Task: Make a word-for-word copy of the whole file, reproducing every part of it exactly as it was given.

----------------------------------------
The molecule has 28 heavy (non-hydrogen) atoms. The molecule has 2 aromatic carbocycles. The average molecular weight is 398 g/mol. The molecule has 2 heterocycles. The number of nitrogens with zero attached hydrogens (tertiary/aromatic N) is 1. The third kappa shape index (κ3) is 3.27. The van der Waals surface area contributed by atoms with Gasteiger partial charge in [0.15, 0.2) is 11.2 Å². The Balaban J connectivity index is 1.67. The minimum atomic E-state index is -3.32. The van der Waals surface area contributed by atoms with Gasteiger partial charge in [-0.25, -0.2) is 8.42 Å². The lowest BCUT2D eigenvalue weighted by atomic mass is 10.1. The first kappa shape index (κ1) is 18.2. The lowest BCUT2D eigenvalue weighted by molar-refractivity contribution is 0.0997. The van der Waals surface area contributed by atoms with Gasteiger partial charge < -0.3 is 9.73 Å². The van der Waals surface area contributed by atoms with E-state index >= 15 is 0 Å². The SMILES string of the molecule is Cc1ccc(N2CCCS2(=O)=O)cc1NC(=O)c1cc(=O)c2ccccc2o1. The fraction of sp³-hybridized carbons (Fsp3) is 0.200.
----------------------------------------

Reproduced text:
The molecule has 28 heavy (non-hydrogen) atoms. The molecule has 2 aromatic carbocycles. The average molecular weight is 398 g/mol. The molecule has 2 heterocycles. The number of nitrogens with zero attached hydrogens (tertiary/aromatic N) is 1. The third kappa shape index (κ3) is 3.27. The van der Waals surface area contributed by atoms with Gasteiger partial charge in [0.15, 0.2) is 11.2 Å². The Balaban J connectivity index is 1.67. The minimum atomic E-state index is -3.32. The van der Waals surface area contributed by atoms with Gasteiger partial charge in [-0.25, -0.2) is 8.42 Å². The lowest BCUT2D eigenvalue weighted by atomic mass is 10.1. The first kappa shape index (κ1) is 18.2. The lowest BCUT2D eigenvalue weighted by molar-refractivity contribution is 0.0997. The van der Waals surface area contributed by atoms with Gasteiger partial charge < -0.3 is 9.73 Å². The van der Waals surface area contributed by atoms with E-state index >= 15 is 0 Å². The SMILES string of the molecule is Cc1ccc(N2CCCS2(=O)=O)cc1NC(=O)c1cc(=O)c2ccccc2o1. The fraction of sp³-hybridized carbons (Fsp3) is 0.200.